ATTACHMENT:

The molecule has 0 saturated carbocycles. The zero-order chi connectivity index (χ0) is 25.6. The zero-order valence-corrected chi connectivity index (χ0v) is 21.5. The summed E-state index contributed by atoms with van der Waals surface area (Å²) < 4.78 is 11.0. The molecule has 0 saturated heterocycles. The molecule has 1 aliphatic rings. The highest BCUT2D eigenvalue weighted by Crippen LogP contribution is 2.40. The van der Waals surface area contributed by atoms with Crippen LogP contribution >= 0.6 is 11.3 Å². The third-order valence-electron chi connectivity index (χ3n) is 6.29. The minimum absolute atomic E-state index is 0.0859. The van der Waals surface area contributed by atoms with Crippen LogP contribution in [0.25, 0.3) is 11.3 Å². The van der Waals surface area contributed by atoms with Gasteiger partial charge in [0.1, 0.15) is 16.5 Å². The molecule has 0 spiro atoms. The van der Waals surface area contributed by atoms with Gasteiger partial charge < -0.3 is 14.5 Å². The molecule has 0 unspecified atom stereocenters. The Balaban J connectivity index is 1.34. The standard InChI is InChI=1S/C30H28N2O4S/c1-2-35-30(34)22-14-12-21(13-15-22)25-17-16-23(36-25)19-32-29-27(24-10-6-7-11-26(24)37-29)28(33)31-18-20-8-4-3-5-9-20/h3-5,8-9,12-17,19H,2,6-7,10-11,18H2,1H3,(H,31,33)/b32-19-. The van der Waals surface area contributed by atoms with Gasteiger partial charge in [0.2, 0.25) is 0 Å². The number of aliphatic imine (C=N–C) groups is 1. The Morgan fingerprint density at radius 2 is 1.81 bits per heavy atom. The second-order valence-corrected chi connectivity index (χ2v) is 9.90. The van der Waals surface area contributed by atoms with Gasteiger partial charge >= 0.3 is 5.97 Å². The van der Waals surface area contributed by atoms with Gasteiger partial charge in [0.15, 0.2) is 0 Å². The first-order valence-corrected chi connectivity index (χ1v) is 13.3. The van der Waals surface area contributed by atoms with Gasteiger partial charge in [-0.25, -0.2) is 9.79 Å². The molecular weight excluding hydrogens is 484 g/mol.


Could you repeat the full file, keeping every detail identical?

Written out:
The molecule has 0 saturated carbocycles. The zero-order chi connectivity index (χ0) is 25.6. The zero-order valence-corrected chi connectivity index (χ0v) is 21.5. The summed E-state index contributed by atoms with van der Waals surface area (Å²) < 4.78 is 11.0. The molecule has 0 saturated heterocycles. The molecule has 1 aliphatic rings. The highest BCUT2D eigenvalue weighted by Crippen LogP contribution is 2.40. The van der Waals surface area contributed by atoms with Crippen LogP contribution >= 0.6 is 11.3 Å². The third-order valence-electron chi connectivity index (χ3n) is 6.29. The minimum absolute atomic E-state index is 0.0859. The van der Waals surface area contributed by atoms with Crippen LogP contribution in [0.25, 0.3) is 11.3 Å². The van der Waals surface area contributed by atoms with Gasteiger partial charge in [0.1, 0.15) is 16.5 Å². The molecule has 0 spiro atoms. The van der Waals surface area contributed by atoms with Gasteiger partial charge < -0.3 is 14.5 Å². The molecule has 0 unspecified atom stereocenters. The Balaban J connectivity index is 1.34. The standard InChI is InChI=1S/C30H28N2O4S/c1-2-35-30(34)22-14-12-21(13-15-22)25-17-16-23(36-25)19-32-29-27(24-10-6-7-11-26(24)37-29)28(33)31-18-20-8-4-3-5-9-20/h3-5,8-9,12-17,19H,2,6-7,10-11,18H2,1H3,(H,31,33)/b32-19-. The van der Waals surface area contributed by atoms with Gasteiger partial charge in [0.2, 0.25) is 0 Å². The number of aliphatic imine (C=N–C) groups is 1. The Morgan fingerprint density at radius 2 is 1.81 bits per heavy atom. The second-order valence-corrected chi connectivity index (χ2v) is 9.90. The van der Waals surface area contributed by atoms with Gasteiger partial charge >= 0.3 is 5.97 Å². The van der Waals surface area contributed by atoms with Gasteiger partial charge in [0.15, 0.2) is 0 Å². The first-order valence-corrected chi connectivity index (χ1v) is 13.3. The van der Waals surface area contributed by atoms with Gasteiger partial charge in [-0.25, -0.2) is 9.79 Å². The molecular weight excluding hydrogens is 484 g/mol.